In a comment to a recent post, one of my regular commenters, Shaldon, brought up the issue of the degree to which a soldier can be morally praised or blamed for the quality of the actions he is ordered to perform.
McCain was shot down after about 20bombing missions over North Vietnam. Seems to me that a legitimate question would be what were the effects of those bombing missions to people on the ground? Did that aerial bombardment terrorize the people below? What is the likelihood that more than a few innocents were killed or maimed from the bombs McCain and others dropped?
Sheldon also says:
I am pretty tired of this admiration for so-called "war heroes". The real war heroes are those with the moral courage to speak of the truth about what they have seen, done and experienced.
I first want to stress that the principles that I apply here do not just apply to “war heroes”. They apply to first responders in general – police, fire department, paramedics, coast guard. They apply to anybody who puts his or her life on the line for others.
In this sense, the same types of questions that a soldier can ask, a police officer can ask as well. "What are the purposes of the laws that I am enforcing? What are the effects? What are the chances, if I follow the law in this case – if I wait to get a warrant or I release this person I suspect of a crime but against whom I have no evidence – that innocent people will die?"
And, yet, we still have reason to demand that anybody who joins the police force (or the district attorney's office, or becomes a judge) to enforce the law regardless of whether he or she agrees or disagrees with the law. We expect the police and the judge to enforce the law even when they think it is an immoral law meant to use government force to take advantage of others, or puts innocent lives at risk.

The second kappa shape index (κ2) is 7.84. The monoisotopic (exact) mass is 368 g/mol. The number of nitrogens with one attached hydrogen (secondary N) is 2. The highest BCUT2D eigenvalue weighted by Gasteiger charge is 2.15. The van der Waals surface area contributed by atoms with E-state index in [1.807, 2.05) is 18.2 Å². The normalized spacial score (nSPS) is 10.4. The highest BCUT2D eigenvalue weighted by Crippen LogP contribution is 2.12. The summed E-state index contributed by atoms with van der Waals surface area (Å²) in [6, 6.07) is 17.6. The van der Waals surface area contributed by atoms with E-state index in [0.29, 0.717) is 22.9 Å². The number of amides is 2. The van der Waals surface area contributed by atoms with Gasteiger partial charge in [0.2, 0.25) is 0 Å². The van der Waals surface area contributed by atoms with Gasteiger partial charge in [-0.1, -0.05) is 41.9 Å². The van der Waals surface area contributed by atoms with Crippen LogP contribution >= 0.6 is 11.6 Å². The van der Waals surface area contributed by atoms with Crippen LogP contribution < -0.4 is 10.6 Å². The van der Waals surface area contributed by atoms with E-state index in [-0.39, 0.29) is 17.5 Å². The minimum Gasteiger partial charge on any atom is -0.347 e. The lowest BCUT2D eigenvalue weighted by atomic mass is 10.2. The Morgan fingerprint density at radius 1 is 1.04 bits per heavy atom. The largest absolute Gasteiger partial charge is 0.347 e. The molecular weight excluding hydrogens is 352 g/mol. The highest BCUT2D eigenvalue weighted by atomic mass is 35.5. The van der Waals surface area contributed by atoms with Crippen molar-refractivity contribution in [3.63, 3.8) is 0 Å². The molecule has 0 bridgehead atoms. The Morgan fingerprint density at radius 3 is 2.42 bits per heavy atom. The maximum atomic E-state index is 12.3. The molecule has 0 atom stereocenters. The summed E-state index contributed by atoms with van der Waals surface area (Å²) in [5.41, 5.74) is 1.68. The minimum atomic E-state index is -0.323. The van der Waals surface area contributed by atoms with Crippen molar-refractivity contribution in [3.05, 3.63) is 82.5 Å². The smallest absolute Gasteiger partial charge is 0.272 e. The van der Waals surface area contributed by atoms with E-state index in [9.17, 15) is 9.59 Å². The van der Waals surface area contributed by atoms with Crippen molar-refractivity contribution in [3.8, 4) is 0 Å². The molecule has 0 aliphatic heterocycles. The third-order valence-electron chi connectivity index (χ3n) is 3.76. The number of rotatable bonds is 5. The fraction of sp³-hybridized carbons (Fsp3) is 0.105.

Similarly, we have reason to expect that anybody who joins the military will carry out his or her orders. Soldiers have no more discretion with respect to carrying out orders than a police officer does enforcing the law. (There is, in fact, a fair amount of discretion in both of these jobs, but not enough to threaten the point of this argument.)
At the same time, this duty to enforce the law, and the duty to obey orders, has its limits. Beyond a certain point, society becomes so corrupt that a person of good conscience cannot agree to go along with the actions.
There are two conflicting forces at play here.
One is the chain of command, which a functioning military requires. Higher-rank soldiers give their commands to the lower-rank soldiers who are then expected to carry them out. People with lower military rank give up a certain amount of their autonomy, and agree to follow orders. In return, those giving the orders acquire the responsibility of giving those under them orders that a respectable moral agent would carry out.
However, people higher in rank are not perfect, and some of them command others to do things that no moral person would do. The Nuremberg Trials established the principle that "I was just following orders" is not a legitimate defense against moral crimes committed during wartime. Lower-rank officers have a moral obligation to question the moral legitimacy of the orders they are given and, where those orders are found morally wanting, have a moral duty to refuse to obey.
Refusing to obey a direct order, like civil disobedience, puts the agent at risk of punishment. However, the individual is expected to have sufficient moral integrity that he is willing to accept punishment over committing a moral crime.